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end Providence has in view in all persecutions ; and Christians should suffer with patience, when they consider that their sufferings are for the furtherance of the gospel. A Whitfield may, by his reproaches, be known to majesty ; but a blaspheming Owen, whose system overturns all order, law, and decencies of society, is more likely to obtain an introduction to the presence of majesty.

Paul, then, must go to Rome as a prisoner, and every circumstance contributes to bring about the event. At the moment when God saw fit to send him, a most violent assault was made on him in the Temple ; and for his rescue he was made a prisoner by the Roman tribune. But he was not hurried away immediately. Delays were providentially occasioned, in order that he might have an opportunity of defending himself, and preaching the gospel, before all the authorities in Judea. For this purpose, again and again he is called to speak in the most august assemblies. And it is delightful to trace the hand of Providence, both holding him a prisoner, and preserving him from violence. He was in the very jaws of death ; the Roman tribune is sent by Providence at the critical time to deliver him. He was commanded by the tribune to be examined by scourging. There is no need of this additional suffering. Paul must go to Rome and be tried for his life. The interest of the gospel requires this.

But he has been often scourged; and Providence has no end to serve by his scourging on the present occasion. But how is this to be pre

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vented ? It is the order of the chief captain. Providence has this matter arranged many years ago, and Paul, though a Jew, was a Roman citizen,—an honour and privilege of great advantage, and which the tribune himself obtained only by high purchase. Let no Christian undervalue civil privileges, or decline to avail himself of them in the time of necessity. God is the author of them, as well as of other blessings. This privilege was valuable to Paul on the present occasion ; and by his example, it is valuable to us. It shows us that Paul was not a fanatic, who wantonly exposed his life, or incurred sufferings unnecessarily. He would not will. ingly bear a single stripe, if it was not demanded by his Master. A man may as well whip his own back, as offer it to the whip of the persecutor; and he will have no more advantage from the one than from the other. God does not give a premium to ignorance and fanaticism.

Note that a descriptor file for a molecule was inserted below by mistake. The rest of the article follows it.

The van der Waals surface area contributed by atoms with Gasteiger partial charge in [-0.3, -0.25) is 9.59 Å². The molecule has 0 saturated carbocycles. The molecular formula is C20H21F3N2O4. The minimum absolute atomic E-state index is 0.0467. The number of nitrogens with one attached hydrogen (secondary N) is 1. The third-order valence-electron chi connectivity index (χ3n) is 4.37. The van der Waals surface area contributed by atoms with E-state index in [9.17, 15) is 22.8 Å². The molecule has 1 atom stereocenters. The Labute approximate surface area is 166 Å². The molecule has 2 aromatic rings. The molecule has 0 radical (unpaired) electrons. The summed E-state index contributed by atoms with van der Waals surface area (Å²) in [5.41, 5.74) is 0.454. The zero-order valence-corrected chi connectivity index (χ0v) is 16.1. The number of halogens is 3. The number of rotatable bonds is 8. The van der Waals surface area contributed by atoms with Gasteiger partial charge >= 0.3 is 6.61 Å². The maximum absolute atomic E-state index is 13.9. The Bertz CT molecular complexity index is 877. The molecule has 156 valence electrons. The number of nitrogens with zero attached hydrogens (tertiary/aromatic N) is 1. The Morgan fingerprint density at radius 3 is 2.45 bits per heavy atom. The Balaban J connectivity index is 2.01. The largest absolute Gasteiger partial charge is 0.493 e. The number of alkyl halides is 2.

Paul must go to Rome; therefore, he cannot be murdered, though he is a prisoner. Providence, therefore, watches over him, and guards him against all the plots of assassins. “ And when it was day, certain of the Jews banded together, and bound themselves under a curse, saying that they would neither eat nor drink till they had killed Paul. And there were more than forty which had made this conspiracy. And they came to the chief priests and elders, and said, We have bound ourselves under a great curse, that we will eat nothing until we have slain Paul. Now, therefore, ye with the coun

cil signify to the chief captain that he bring him down unto you to-morrow, as though ye would enquire something more perfectly concerning him : and we, or ever he come near, are ready to kill him. And when Paul's sister's son heard of their lying in wait, he went and entered into the castle, and told Paul.” Why was it that the conspiracy was not kept secret ? Why, especially, was it heard by Paul's : sister's son? Why this, Providence disappointed the murderer. Paul did not show himself regard. less of life, nor did he manifest that sort of trust in God which refuses to use the appointed means of safety. He informed the tribune, and the tribune gave

him such an escort to Felix that secured him from all the attempts of his enemies.